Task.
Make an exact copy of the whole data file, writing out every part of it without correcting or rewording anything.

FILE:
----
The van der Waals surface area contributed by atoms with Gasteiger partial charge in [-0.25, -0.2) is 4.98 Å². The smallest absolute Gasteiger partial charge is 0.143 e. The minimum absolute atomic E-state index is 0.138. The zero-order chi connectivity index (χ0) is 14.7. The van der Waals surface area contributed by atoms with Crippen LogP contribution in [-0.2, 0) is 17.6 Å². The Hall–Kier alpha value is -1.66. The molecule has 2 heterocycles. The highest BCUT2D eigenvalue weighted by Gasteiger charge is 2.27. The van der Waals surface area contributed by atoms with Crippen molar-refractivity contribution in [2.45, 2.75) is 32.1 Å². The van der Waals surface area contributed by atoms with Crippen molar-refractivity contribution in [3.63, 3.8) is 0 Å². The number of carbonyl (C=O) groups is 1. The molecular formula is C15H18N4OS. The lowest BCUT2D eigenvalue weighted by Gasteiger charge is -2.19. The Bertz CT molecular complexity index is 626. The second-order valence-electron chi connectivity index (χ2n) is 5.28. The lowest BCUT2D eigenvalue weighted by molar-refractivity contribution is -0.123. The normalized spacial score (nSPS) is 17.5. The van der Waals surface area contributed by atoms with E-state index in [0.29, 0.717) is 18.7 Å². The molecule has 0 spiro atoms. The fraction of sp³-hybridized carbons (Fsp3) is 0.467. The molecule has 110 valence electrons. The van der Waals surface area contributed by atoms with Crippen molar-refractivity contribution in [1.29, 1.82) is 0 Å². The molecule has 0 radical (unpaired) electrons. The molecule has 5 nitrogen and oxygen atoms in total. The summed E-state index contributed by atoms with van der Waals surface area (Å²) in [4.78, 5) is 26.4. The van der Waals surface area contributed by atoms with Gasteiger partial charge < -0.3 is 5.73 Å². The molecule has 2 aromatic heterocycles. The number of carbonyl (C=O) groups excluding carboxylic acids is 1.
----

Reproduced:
The van der Waals surface area contributed by atoms with Gasteiger partial charge in [-0.25, -0.2) is 4.98 Å². The smallest absolute Gasteiger partial charge is 0.143 e. The minimum absolute atomic E-state index is 0.138. The zero-order chi connectivity index (χ0) is 14.7. The van der Waals surface area contributed by atoms with Crippen LogP contribution in [-0.2, 0) is 17.6 Å². The Hall–Kier alpha value is -1.66. The molecule has 2 heterocycles. The highest BCUT2D eigenvalue weighted by Gasteiger charge is 2.27. The van der Waals surface area contributed by atoms with Crippen molar-refractivity contribution in [2.45, 2.75) is 32.1 Å². The van der Waals surface area contributed by atoms with Crippen molar-refractivity contribution in [3.63, 3.8) is 0 Å². The number of carbonyl (C=O) groups is 1. The molecular formula is C15H18N4OS. The lowest BCUT2D eigenvalue weighted by Gasteiger charge is -2.19. The Bertz CT molecular complexity index is 626. The second-order valence-electron chi connectivity index (χ2n) is 5.28. The lowest BCUT2D eigenvalue weighted by molar-refractivity contribution is -0.123. The normalized spacial score (nSPS) is 17.5. The van der Waals surface area contributed by atoms with E-state index in [0.29, 0.717) is 18.7 Å². The molecule has 0 spiro atoms. The fraction of sp³-hybridized carbons (Fsp3) is 0.467. The molecule has 110 valence electrons. The van der Waals surface area contributed by atoms with Crippen molar-refractivity contribution in [1.29, 1.82) is 0 Å². The molecule has 0 radical (unpaired) electrons. The molecule has 5 nitrogen and oxygen atoms in total. The summed E-state index contributed by atoms with van der Waals surface area (Å²) in [4.78, 5) is 26.4. The van der Waals surface area contributed by atoms with Gasteiger partial charge < -0.3 is 5.73 Å². The molecule has 2 aromatic heterocycles. The number of carbonyl (C=O) groups excluding carboxylic acids is 1.